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Why national eyes are on Utah Gov. Cox for COVID-19 bargaining, votes against Biden, Trump

Politico: Gov. Spencer Cox’s tone sets him apart from his fellow Republicans navigating ‘post-Donald Trump politics’

Utah Gov. Spencer Cox wears a mask with the Utah state flag during a COVID-19 briefing in April 2021.
Gov. Spencer Cox arrives for a briefing on COVID-19 at the Capitol in Salt Lake City on Thursday, April 29, 2021. Cox is getting more national attention for his nuanced political takes and how he’s been wrestling with the COVID-19 pandemic.
Spenser Heaps, Deseret News

Utah Gov. Spencer Cox is getting more national attention for his nuanced political takes and how he’s been wrestling with the COVID-19 pandemic.

In a lead story posted on Wednesday, Politico described the governor’s tempered “tone” on topics ranging from COVID-19 vaccinations to social issues as what “sets Cox apart from many of his Republican peers navigating their post-Donald Trump politics.”

Cox discussed with the national outlet Utahns’ feelings about the nation’s past and present presidents. Cox didn’t vote for Donald Trump in 2016, backed Trump in the 2020 Republican primary, but didn’t vote for Trump or now-President Joe Biden in the 2020 general election.

“Most Utahns aren’t as interested in the culture wars and some of the things that divide (the country),” Cox told the national outlet.

“We work really hard to find common ground. We work hard and have said before that the Republican Party in Utah is big enough for Mitt Romney and Mike Lee and we really believe that. I’m close with both of them.”

Still, Utah voted overwhelmingly for Trump in both elections, even though many Republican Utahns grappled with his brash style. Cox said that’s not surprising.

“If the choice is between Donald Trump and Hillary Clinton or Donald Trump and Joe Biden, then Republicans will vote Republican. Donald Trump finished lower than any Republican in the past 40 years in overall share of the vote, so most people will tell you that they like a lot of the policies that were accomplished but people told me that they didn’t like his Twitter account and they didn’t like the personal attacks. That’s certainly more the style here with the Utah GOP.”

As for who will run for president on the Republican ticket in 2024? Cox said he didn’t have any good guesses, saying there’s no clear favorite in the eyes of Utahns.

“In politics, a couple years is a lifetime. While I feel pretty confident in predicting what will happen at the state level, at the national level I’m at a loss. I was wrong in 2016 and I don’t know that I have any confidence in what’s going to happen ... I don’t think anyone predicted that Donald Trump would have won the nomination or the presidency in 2016 and so it may be Dwayne ‘The Rock’ Johnson who is the dark horse leader for 2024 running as a Republican or a Democrat. So I really have no idea. I don’t think there’s a clear favorite in Utah.”

Cox, a Republican who has received national attention for his calls for political civility, was one of seven governors Biden picked to serve on a national bipartisan board, the Council of Governors, tasked with strengthening federal and state collaboration on major national security issues.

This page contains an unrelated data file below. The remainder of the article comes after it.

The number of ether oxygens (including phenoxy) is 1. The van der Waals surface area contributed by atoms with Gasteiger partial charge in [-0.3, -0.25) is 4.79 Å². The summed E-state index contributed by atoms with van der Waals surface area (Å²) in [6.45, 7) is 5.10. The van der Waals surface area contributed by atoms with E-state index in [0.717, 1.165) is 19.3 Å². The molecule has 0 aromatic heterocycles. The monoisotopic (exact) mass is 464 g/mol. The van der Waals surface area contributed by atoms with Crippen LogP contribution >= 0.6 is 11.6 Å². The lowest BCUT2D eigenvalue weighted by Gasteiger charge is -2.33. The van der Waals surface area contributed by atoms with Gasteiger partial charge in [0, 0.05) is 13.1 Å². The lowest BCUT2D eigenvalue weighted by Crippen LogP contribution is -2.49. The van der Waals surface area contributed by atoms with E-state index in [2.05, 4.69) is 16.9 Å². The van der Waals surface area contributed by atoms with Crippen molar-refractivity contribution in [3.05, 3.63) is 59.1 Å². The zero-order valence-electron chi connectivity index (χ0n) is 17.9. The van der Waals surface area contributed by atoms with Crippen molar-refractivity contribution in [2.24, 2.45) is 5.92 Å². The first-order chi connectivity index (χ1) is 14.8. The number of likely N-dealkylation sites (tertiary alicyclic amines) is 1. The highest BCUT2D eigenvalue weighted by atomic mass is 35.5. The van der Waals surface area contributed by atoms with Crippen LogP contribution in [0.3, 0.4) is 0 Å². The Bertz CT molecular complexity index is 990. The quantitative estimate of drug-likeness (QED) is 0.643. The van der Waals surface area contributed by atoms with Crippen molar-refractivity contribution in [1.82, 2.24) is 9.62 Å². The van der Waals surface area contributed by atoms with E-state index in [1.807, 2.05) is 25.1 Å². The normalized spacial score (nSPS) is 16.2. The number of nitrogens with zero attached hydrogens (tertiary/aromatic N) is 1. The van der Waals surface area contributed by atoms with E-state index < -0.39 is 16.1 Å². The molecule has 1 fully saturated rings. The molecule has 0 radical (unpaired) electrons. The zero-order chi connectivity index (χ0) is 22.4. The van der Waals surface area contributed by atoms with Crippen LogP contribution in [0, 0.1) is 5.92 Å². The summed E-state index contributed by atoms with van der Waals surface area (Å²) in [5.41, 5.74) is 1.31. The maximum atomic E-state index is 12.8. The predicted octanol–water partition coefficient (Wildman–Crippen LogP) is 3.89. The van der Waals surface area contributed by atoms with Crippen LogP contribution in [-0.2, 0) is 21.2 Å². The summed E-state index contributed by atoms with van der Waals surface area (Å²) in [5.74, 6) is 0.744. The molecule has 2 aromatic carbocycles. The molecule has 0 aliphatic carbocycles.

Gov. Spencer Cox, center, throws his hands in the air as he enters the House chamber after jokingly being introduced as Gov. Gary Herbert by Rep. Francis Gibson, R-Mapleton, at the end of the 2021 legislative session in the House chamber at the Capitol in Salt Lake City on Friday, March 5, 2021.
Gov. Spencer Cox, center, throws his hands in the air as he enters the House chamber after jokingly being introduced as Gov. Gary Herbert by Rep. Francis Gibson, R-Mapleton, at the end of the 2021 legislative session in the House chamber at the Capitol in Salt Lake City on Friday, March 5, 2021.
Steve Griffin, Deseret News

‘It could have been worse’

Cox also discussed how he’s navigated tricky waters with a GOP-controlled Utah Legislature that pushed several pieces of legislation to pull back some of his executive emergency powers. One law, nicknamed the “endgame” bill, ended Utah’s COVID-19 restrictions and limited government officials’ ability to issue new orders, including universal mask mandates. The law requires the orders to be approved by legislative bodies.

Utah is now on a list of four other states with statewide prohibitions on mask mandates that are being investigated by the federal Department of Education for whether their bans violate the civil rights of students with disabilities.

“It could have been worse,” Cox said about the legislation.

Asked why he signed the bill, Cox said he and his team weren’t “thrilled with the bill,” but “we were able to get significantly more time before the endgame.”

“I honestly believe we saved lives by doing it that way and so, although not perfect, it was better than the alternative. There was no delta variant at that time. ... So hindsight and all those things, knowing what we knew then, getting those extra weeks was really important to getting people vaccinated.”

Today, Cox continues to grapple with the Utah Legislature’s control over state officials’ ability to respond to the COVID-19 crisis in real time. As the toll on the state’s hospital capacity reaches new highs amid the highly contagious delta variant’s spread, Cox has been wrestling with whether to give school districts more streamlined tools to clamp down on COVID-19 outbreaks, including the ability to temporarily require masks once school case rates reach a certain threshold.

The Deseret News on Tuesday shed light on conversations Cox has been having behind the scenes with legislative leaders about the issue. Wednesday and Thursday, the governor is scheduled to meet with lawmakers in caucus meetings to pitch two public health orders he’s proposed — or field ideas from lawmakers if they don’t like his.